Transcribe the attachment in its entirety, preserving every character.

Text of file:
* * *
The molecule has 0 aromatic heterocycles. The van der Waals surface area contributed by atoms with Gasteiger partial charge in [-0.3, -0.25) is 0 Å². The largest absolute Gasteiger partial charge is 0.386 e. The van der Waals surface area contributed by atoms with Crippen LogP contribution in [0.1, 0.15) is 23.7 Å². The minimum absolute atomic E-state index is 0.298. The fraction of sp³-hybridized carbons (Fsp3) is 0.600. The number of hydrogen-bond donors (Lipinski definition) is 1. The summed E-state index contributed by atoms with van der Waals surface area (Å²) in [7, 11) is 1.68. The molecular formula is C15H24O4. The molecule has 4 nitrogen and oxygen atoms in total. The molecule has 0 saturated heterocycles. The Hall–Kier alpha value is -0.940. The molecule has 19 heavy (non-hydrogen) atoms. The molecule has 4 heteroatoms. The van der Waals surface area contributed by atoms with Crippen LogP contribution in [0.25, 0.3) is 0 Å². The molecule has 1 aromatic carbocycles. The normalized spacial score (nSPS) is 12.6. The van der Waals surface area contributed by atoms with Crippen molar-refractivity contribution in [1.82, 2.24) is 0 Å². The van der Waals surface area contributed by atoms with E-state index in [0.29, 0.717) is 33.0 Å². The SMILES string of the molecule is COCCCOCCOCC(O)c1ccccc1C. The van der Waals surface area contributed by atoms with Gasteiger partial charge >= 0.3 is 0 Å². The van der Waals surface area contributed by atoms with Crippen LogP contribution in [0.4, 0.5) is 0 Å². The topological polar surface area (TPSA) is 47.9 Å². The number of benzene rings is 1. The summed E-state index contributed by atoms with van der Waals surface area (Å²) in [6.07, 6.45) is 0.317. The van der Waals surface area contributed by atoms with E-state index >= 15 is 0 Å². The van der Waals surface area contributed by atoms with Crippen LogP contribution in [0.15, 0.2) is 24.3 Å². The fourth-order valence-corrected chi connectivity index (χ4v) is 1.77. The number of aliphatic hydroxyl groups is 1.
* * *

The molecule has 0 aromatic heterocycles. The van der Waals surface area contributed by atoms with Gasteiger partial charge in [-0.3, -0.25) is 0 Å². The largest absolute Gasteiger partial charge is 0.386 e. The van der Waals surface area contributed by atoms with Crippen LogP contribution in [0.1, 0.15) is 23.7 Å². The minimum absolute atomic E-state index is 0.298. The fraction of sp³-hybridized carbons (Fsp3) is 0.600. The number of hydrogen-bond donors (Lipinski definition) is 1. The summed E-state index contributed by atoms with van der Waals surface area (Å²) in [7, 11) is 1.68. The molecular formula is C15H24O4. The molecule has 4 nitrogen and oxygen atoms in total. The molecule has 0 saturated heterocycles. The Hall–Kier alpha value is -0.940. The molecule has 19 heavy (non-hydrogen) atoms. The molecule has 4 heteroatoms. The van der Waals surface area contributed by atoms with Crippen LogP contribution in [0.25, 0.3) is 0 Å². The molecule has 1 aromatic carbocycles. The normalized spacial score (nSPS) is 12.6. The van der Waals surface area contributed by atoms with Crippen molar-refractivity contribution in [1.82, 2.24) is 0 Å². The van der Waals surface area contributed by atoms with E-state index in [0.29, 0.717) is 33.0 Å². The SMILES string of the molecule is COCCCOCCOCC(O)c1ccccc1C. The van der Waals surface area contributed by atoms with Gasteiger partial charge >= 0.3 is 0 Å². The van der Waals surface area contributed by atoms with Crippen LogP contribution in [0.4, 0.5) is 0 Å². The topological polar surface area (TPSA) is 47.9 Å². The number of benzene rings is 1. The summed E-state index contributed by atoms with van der Waals surface area (Å²) in [6.07, 6.45) is 0.317. The van der Waals surface area contributed by atoms with E-state index >= 15 is 0 Å². The van der Waals surface area contributed by atoms with Crippen LogP contribution in [0.15, 0.2) is 24.3 Å². The fourth-order valence-corrected chi connectivity index (χ4v) is 1.77. The number of aliphatic hydroxyl groups is 1.